According to the Global Alliance for the Rights of Nature, “Nature in all its life forms has the right to exist, persist, maintain and regenerate its vital cycles.” The application of rights to nature has required shifts in legal thinking. For example, prior to New Zealand granting rights to the Whanganui River, the river was not treated as a single thing under the law. The laws governing the different parcels of land attached to it — the water, the riverbed, and the air above the river — were all different. Under a rights-based approach a river is no longer mere property but is recognized as a single legal entity whose ability to flourish depends on a larger natural system.
The most significant benefit of granting rights to nature is that it ensures these natural features have standing in court to defend its interests. So, if you live near a river that is being polluted, you can take those polluters to court even if you cannot prove that you are personally being harmed. It may also mean that a court could rule that the government must protect a species or maintain an ecosystem. By contrast with something like the Endangered Species Act which only protects a species when it is in danger, granting rights may force governments to be more proactive about environmental protection and maintenance. Even if laws and permits allow for certain kinds of pollution in a river, those could be struck down as a violation of that river’s rights. There are also possible indirect benefits in that many in the rights of nature movement also work on behalf of the rights of indigenous people. For example, the rights granted to the Whanganui River were part of a treaty agreement with the Maori people following over 100 years of litigation with the New Zealand government.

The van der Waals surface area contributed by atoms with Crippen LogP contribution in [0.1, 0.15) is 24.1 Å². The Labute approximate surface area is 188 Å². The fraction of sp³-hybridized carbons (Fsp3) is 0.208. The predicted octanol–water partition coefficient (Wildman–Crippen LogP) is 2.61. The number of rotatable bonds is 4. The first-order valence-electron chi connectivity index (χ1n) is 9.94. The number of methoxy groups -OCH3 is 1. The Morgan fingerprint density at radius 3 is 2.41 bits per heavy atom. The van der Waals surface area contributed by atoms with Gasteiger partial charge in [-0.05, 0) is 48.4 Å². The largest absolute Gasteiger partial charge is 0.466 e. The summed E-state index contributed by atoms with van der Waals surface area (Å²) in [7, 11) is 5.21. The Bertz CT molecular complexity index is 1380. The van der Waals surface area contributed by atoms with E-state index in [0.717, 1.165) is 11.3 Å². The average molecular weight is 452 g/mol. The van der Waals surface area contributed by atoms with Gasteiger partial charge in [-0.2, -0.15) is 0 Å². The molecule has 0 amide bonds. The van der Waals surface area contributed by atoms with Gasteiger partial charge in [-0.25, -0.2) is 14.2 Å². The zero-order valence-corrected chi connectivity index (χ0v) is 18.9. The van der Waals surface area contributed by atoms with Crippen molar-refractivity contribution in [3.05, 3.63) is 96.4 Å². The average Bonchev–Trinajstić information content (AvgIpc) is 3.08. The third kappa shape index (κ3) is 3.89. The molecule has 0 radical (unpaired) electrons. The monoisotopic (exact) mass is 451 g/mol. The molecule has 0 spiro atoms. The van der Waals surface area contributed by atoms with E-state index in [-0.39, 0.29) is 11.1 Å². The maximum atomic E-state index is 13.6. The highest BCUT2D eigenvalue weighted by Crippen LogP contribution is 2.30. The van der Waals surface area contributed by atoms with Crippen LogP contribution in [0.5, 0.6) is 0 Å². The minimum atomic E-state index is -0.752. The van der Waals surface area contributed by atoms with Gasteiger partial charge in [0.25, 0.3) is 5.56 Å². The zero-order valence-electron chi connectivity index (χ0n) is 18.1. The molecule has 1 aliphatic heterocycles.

On the other hand, the idea of granting rights to nature is complicated and unclear in practical application. Much of the work on environmental ethics, for example, focuses on living things. Yet, in addition to rivers, New Zealand has also recognized a mountain (Mount Taranaki) as a legal person. It is easier to say that an animal or a plant deserves some protection because it has a good of its own; it is capable of dying and thus would fail to flourish. But mountains and rivers are not alive. According to environmental ethicist Ronald Sandler, for something to have a good of its own it must be goal-directed in a non-accidental way. If a non-living thing (such as a river) does not have a good of its own, then it does not have inherent value. In other words, the particulars of whichever moral account is being used to recognize moral worth must be specific.